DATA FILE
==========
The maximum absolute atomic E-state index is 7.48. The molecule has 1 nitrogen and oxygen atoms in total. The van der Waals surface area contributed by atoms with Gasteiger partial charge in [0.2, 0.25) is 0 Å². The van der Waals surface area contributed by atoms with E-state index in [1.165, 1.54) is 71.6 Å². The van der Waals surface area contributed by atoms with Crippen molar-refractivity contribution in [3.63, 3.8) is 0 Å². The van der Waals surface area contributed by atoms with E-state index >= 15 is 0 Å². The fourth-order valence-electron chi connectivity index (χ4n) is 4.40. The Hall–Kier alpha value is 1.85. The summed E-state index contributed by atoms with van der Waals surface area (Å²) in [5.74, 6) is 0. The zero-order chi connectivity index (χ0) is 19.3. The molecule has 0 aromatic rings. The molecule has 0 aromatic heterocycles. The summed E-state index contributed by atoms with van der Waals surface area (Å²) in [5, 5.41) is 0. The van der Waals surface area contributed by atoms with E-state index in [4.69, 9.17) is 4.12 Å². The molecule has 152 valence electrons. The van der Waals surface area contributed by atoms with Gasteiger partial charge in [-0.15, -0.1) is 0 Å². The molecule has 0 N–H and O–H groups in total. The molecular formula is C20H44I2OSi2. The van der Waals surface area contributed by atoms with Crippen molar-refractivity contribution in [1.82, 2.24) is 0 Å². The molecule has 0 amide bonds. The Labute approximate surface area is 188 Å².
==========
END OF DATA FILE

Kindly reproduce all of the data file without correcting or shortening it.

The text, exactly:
The maximum absolute atomic E-state index is 7.48. The molecule has 1 nitrogen and oxygen atoms in total. The van der Waals surface area contributed by atoms with Gasteiger partial charge in [0.2, 0.25) is 0 Å². The van der Waals surface area contributed by atoms with E-state index in [1.165, 1.54) is 71.6 Å². The van der Waals surface area contributed by atoms with Crippen molar-refractivity contribution in [3.63, 3.8) is 0 Å². The van der Waals surface area contributed by atoms with E-state index >= 15 is 0 Å². The fourth-order valence-electron chi connectivity index (χ4n) is 4.40. The Hall–Kier alpha value is 1.85. The summed E-state index contributed by atoms with van der Waals surface area (Å²) in [5.74, 6) is 0. The zero-order chi connectivity index (χ0) is 19.3. The molecule has 0 aromatic rings. The molecule has 0 aromatic heterocycles. The summed E-state index contributed by atoms with van der Waals surface area (Å²) in [5, 5.41) is 0. The van der Waals surface area contributed by atoms with E-state index in [4.69, 9.17) is 4.12 Å². The molecule has 152 valence electrons. The van der Waals surface area contributed by atoms with Gasteiger partial charge in [-0.15, -0.1) is 0 Å². The molecule has 0 N–H and O–H groups in total. The molecular formula is C20H44I2OSi2. The van der Waals surface area contributed by atoms with Crippen molar-refractivity contribution in [1.82, 2.24) is 0 Å². The molecule has 0 amide bonds. The Labute approximate surface area is 188 Å².